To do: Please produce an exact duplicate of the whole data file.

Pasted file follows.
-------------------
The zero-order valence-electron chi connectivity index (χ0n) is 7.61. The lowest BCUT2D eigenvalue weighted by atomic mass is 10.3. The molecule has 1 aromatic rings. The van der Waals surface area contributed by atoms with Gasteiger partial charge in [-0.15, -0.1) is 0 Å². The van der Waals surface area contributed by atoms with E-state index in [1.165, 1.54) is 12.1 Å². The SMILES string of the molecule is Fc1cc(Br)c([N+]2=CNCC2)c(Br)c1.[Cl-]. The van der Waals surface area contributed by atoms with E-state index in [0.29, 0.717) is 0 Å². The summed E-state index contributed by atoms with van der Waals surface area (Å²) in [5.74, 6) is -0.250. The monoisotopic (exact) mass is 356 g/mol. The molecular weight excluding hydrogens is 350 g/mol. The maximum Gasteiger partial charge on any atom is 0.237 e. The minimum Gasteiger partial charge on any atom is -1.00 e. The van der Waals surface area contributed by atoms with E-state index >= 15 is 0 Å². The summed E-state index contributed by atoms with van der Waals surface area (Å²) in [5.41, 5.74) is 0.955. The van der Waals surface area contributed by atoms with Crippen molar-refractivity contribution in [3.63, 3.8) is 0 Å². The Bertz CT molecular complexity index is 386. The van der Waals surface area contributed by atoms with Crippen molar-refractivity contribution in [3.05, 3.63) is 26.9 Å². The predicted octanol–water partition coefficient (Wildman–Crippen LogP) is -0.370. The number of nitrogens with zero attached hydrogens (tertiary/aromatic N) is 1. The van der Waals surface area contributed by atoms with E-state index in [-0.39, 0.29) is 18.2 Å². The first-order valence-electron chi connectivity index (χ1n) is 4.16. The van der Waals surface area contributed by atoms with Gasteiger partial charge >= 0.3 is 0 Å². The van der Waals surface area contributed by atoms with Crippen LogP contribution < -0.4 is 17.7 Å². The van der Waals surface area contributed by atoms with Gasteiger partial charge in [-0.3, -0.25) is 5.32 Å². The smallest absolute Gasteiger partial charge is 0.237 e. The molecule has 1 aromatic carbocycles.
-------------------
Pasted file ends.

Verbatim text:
The zero-order valence-electron chi connectivity index (χ0n) is 7.61. The lowest BCUT2D eigenvalue weighted by atomic mass is 10.3. The molecule has 1 aromatic rings. The van der Waals surface area contributed by atoms with Gasteiger partial charge in [-0.15, -0.1) is 0 Å². The van der Waals surface area contributed by atoms with E-state index in [1.165, 1.54) is 12.1 Å². The SMILES string of the molecule is Fc1cc(Br)c([N+]2=CNCC2)c(Br)c1.[Cl-]. The van der Waals surface area contributed by atoms with E-state index in [0.29, 0.717) is 0 Å². The summed E-state index contributed by atoms with van der Waals surface area (Å²) in [5.74, 6) is -0.250. The monoisotopic (exact) mass is 356 g/mol. The molecular weight excluding hydrogens is 350 g/mol. The maximum Gasteiger partial charge on any atom is 0.237 e. The minimum Gasteiger partial charge on any atom is -1.00 e. The van der Waals surface area contributed by atoms with E-state index >= 15 is 0 Å². The summed E-state index contributed by atoms with van der Waals surface area (Å²) in [5.41, 5.74) is 0.955. The van der Waals surface area contributed by atoms with Crippen molar-refractivity contribution in [3.63, 3.8) is 0 Å². The Bertz CT molecular complexity index is 386. The van der Waals surface area contributed by atoms with Crippen molar-refractivity contribution in [3.05, 3.63) is 26.9 Å². The predicted octanol–water partition coefficient (Wildman–Crippen LogP) is -0.370. The number of nitrogens with zero attached hydrogens (tertiary/aromatic N) is 1. The van der Waals surface area contributed by atoms with E-state index in [-0.39, 0.29) is 18.2 Å². The first-order valence-electron chi connectivity index (χ1n) is 4.16. The van der Waals surface area contributed by atoms with Gasteiger partial charge >= 0.3 is 0 Å². The van der Waals surface area contributed by atoms with Crippen LogP contribution < -0.4 is 17.7 Å². The van der Waals surface area contributed by atoms with Gasteiger partial charge in [-0.3, -0.25) is 5.32 Å². The smallest absolute Gasteiger partial charge is 0.237 e. The molecule has 1 aromatic carbocycles.